Archives for category: Animal Habitat

On May 19 6:30-8PM, our Living Things in an Urban Ecosystem series ended on a high note with Beyond the Honeybee: Exploring Critical Pollinators where we explored the role pollinators play in urban ecosystems and the ways in which individuals and community groups can support their habitats.

Ecologist Howard Ginsberg, Ph.D. from United States Geological Survey first presented a brief survey of native and non-native bee species typically found in NYC.  He found that our city has approximately 50 different species of bumble bees, compared to 100 found in more natural environments which is great news for our urban ecosystem. One fun fact is that bees tend to pollinate on specific seasons because they favor flowers in bloom during that time.  One example is Halictus ligatus, a communal or non-territorial summer bumblebee whose nests are typically found in holes in the ground and their workers are daughters of the queen, unlike honeybees whose workers are typically male.

Summer bee

Halictus ligatus – Summer bee

Our second panelist Tina Harrison, Ph.D. candidate from Rutger’s University Department of Ecology, presented some key ways to support our pollinators here in NYC.

Pesticides used in gardens

Chlorantranilliprole kills less worker bumble bees in a 2013 study

Gardeners and horticulturists should be mindful of the primary chemical used in the pesticide. For example, a study by Larson, Redmond and Potter showed that pesticides containing chlorantraniliprole kills only a small amount of worker bees, especially compared to clothianidin. So be sure to read those labels!

Effects of pesticides on bumble bee populations

Effects of pesticides on bumble bee populations

And finally, biologist Sam Droege, also from USGS, focused his presentation on the challenges of studying bumble bee populations.  He not only highlighted his work on cataloguing bee species (view the beautiful photography here), he spoke on the challenges scientists face when studying bees. One fascinating example was the attempt to study the Bombus bimaculatus, a bee species that, in natural settings, kicks out and takes over nests built by chickadee birds.  After scientists recreated these nests to attract this bee species, they were unable to replicate this occurrence in a controlled setting. Clearly there is more to be studied on attractive bee habitats, which, once successful, would lead to more effective methods of attracting and keeping them within our city.


We then segued into the panel discussion, moderated by landscape architect Hans Hesselein, where we were truly able to unpack the issue of bee colony collapse (which actually does not effect bumblebees), action steps we can take to support their survival, and the potential for future on bee habitats studies .  Listen here for the entire discussion.

We at the Gowanus Canal Conservancy send our heartfelt thanks to our venue sponsor Threes Brewing for generously offering their event space, our panelists, volunteer coordinators and most of all our audience for being part of such a vibrant season.  Stay tuned for the fall schedule!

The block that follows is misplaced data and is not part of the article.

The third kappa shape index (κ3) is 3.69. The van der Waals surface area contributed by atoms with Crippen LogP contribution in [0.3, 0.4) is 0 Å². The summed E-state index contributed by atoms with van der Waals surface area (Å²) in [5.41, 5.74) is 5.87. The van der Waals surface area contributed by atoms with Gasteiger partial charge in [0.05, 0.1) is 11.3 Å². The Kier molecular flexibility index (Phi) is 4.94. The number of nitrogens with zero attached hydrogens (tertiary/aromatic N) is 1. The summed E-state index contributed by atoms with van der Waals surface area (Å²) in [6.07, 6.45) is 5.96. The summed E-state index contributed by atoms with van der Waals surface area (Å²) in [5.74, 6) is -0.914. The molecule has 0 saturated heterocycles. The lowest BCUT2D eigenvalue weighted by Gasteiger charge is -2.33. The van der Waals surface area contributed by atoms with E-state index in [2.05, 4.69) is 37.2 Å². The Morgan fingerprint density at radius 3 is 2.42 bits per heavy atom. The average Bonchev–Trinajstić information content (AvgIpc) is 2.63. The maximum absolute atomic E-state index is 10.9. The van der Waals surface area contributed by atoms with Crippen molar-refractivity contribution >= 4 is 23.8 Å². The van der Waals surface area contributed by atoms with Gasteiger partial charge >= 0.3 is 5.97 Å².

Join us on our next Clean & Green July 18 11AM-3PM by signing up at where volunteers will participate in the Tree Census and other stewardship activities.

Follow us on Twitter at @GowanusGreen and on Instagram @gowanuscanalconservancy for GCC news, volunteer events and trivia.


Last week we posted about our two new beehives. Here’s what they’ve been up to!

8702916272_888c07ba3a_cBoth colonies have taken to their new homes, building wax comb in every nook and cranny. Fresh wax is pure white and turns yellow then brownish black as it’s used. Bees use honeycomb both to lay eggs and to store food (like pollen and honey).


For the most part bees build their comb on top of the thin sheets of beeswax that we gave them as templates. You can see how the comb on the outer edges of the frame has yet to be “drawn out” (built) compared to the deeper wax on the center of the frame.



So where does wax come from? Worker bees secrete liquid wax from glands on the underside of their abdomens. The droplets harden into translucent scales about the size of a grain of salt, which other workers pass like a fire brigade to the part of the honeycomb that’s being built. When bees link together like this it’s called a “festoon,” because the bees hang together between frames like a decorative garland.


Each bee colony has one queen. The queen spends most of her time laying eggs – about one every eight seconds at the height of summer. Her abdomen is longer and more slender than the bodies of the other bees. Can you spot her?


Both of our queens are healthy and productive. How do we know? The oblong white specks at the backs of these cells are eggs, and our beekeepers observed the right number and arrangement of eggs in both hives. Assessing the laying pattern of the queen is one of the beekeeper’s most important jobs. An irregularity in the egg laying is a signal that something in the hive has gone awry.


Held up to the sunlight you can see bellies full of nectar.

Beehives can contain 12,000 to 80,000 individual bees, and for the bees to cooperate effectively they have evolved many means of communication. Here we see bees arching their backs and fanning their wings to broadcast the scent of the hive to any bees out foraging for food. Fanning also helps regulate the hive temperature, spreads pheromones, and helps with dehyrdrating nectar into honey.


Inspection’s over: everyone back inside!

If all goes well, when we next peek into the hives in a week or two we should see hatched eggs, more drawn comb, and greater pollen stores. Stay tuned! Keep an eye on the newsletter for the next public hive inspection date.